The Surly Corner Bar lets you add a drop bar to your mountain bike or hybrid while retaining all your existing levers, shifters, and drivetrain. If you want to turn your mountain bike into a gravel bike, this alternative to the best MTB handlebars is a cheap way to get aero and comfy.
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Surly is renowned for its alternative and often retro-grouchy steel creations, emphasising durability, simplicity and longevity. The brand has made interesting bar designs in the past, but the Corner Bar is on another planet.
Surly Corner Bar - Technical details
The handlebars are available in three widths - 46, 50, or 54cm (tested). The bar width is measured at the junction of the bar and end pieces.
Much easier to understand once you see it but what you get is a bar with a number of different hand positions (the whole point of drop bars) allowing you to reposition your grip depending on the speed, control, comfort, etc you need at any given time.
The Corner Bar starts out as a 25.8mm diameter CroMoly steel flat bar with a 31.8mm split shim to fit stems with removable faceplates. It then tapers each side over a length of 80mm down to 22.2mm, a standard MTB grip size. There's about 90mm of taper down to 22.2mm, then a whopping 150-ish mm of flat ‘tops’ as roadies call them. At the end of the tops, there is a 260mm ‘drop,’ which is welded to the top close to its upper end. That leaves 47mm sticking forward as a ‘horn.’
The 'drops' or lower grips are swept back at a sharp angle, aiming to replicate the sweep of a gravel drop bar, which is pushed outwards from the traditional vertical plane to broaden the leverage and allow a more-relaxed wrist angle in the drops. In this regard, they feel close-ish to how a Jones Bar works, with its radical backsweep.
The shim is 60mm wide, leaving you 10mm on either side to affix cycling computers, or other accessories before the gentle taper down to 22.2mm begins. The taper is pretty long, so you’ll get away with clamping stuff like lights and things that don’t need to be perfectly aligned here - maybe with rubber or tape under. As for weight, the bar weighs in at 792g including the shim.
The horns are where your controls mount. Once the brake and shifter clamp is installed there’s not much room to actually hang on but if your hands are large enough you can still feather the brakes with your last two fingers. You can purchase third-party handlebar extenders to increase grip or to clamp on gear like lights where they can clear luggage, but usual safety caveats apply.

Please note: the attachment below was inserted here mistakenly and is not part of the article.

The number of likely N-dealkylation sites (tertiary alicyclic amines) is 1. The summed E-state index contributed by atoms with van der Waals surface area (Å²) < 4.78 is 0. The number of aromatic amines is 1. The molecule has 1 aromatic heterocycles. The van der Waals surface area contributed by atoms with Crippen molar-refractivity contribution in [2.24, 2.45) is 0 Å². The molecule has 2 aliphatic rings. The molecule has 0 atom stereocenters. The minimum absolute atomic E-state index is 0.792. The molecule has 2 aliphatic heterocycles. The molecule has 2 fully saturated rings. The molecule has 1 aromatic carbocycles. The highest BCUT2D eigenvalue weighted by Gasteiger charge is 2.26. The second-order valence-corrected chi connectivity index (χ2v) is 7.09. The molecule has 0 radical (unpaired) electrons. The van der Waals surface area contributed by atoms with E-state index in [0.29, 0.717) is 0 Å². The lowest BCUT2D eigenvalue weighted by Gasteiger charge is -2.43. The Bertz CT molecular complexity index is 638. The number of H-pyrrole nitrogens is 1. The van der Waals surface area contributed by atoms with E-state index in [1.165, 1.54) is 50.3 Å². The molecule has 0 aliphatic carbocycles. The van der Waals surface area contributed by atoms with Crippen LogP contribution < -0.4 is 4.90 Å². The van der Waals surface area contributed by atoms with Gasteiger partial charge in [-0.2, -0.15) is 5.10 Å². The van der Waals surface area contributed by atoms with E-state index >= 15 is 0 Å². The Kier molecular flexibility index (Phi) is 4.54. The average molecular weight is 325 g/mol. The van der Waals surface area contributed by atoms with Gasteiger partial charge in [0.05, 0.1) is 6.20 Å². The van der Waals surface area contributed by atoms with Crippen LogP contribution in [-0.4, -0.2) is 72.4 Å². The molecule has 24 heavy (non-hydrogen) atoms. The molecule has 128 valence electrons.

Using standard bar tape you can wrap the drops, horns and tops with a single roll. The drops are 22.2mm in diameter, meaning you can also slide on a standard MTB grip on them. The issue here is it’s very unlikely you’ll be able to reach the end of the brake levers unless you slide the brakes up the drop instead of down onto the horns. In that case, your shifter might follow and need to be on the lower side.
There are certainly plenty of options to get creative, especially if you have shifters that attach to the brake levers. Some folks use the horn/drop to slide an original 22.2mm Rohloff or Grip Shift on - certainly not something you can do with a drop bar. You can also fit a much longer rubber or foam grip such as the ODI Longneck as opposed to a rigid or lock-on, to avoid wrapping the drops.
Surly Corner Bar - Performance
Changing from a flat or flattish bar to the Corner Bar will inevitably affect your bike fit. You may want to retain an upright position, in which case you might want a shorter or steeper stem, or both. You may be after a more-aero gravelly position, which the Corner Bar might give you using your existing stem
I prefer the brakes and shifter/dropper lever on the horn so when I use them my hands are wedged up in the ‘drops.' The 54cm version gives you mid-palm width of 640mm in the drops, so you're able to reach the levers. That's MTB bar width and thereby gives you plenty of control through rough terrain. I spent a happy six minutes descending Dunkeld’s Rake’n’Ruin red trail on my fully rigid 3-inch tyre fat bike and felt totally in control with a single finger on each lever. The bar ends measure a whopping 712mm in the largest size, which you might favour on long gravel descents off the brakes at the end of a tough day.
The tops act just like a road bar where you can bimble along without needing to use the controls and put your hands in different positions. There’s a considerable amount of space for a bar bag - around 40cm depending on how your cables exit the controls.
The drop is only 94mm - pretty shallow by drop bar standards, and the flare of the drops is over 40 degrees, hence their massive width. You’ll really need to watch doorways with this bar fitted. That short drop and wide flare translate to an easy move from the tops to give plenty of control when needed. What it means for your bike fit, stem choice, etc to get a comfy setup is another matter.
Surly Corner Bar - Verdict
The Corner Bar is a real Vegemite (aka Marmite) component. You’ll either see an immediate fit for what you want to do, or you’ll decry it as the ultimate folly and best way to ruin a perfectly good MTB. If you want to get a feel for drop bar multi-position choice on your MTB without spending a fortune on new parts, at £120 it’s a great option.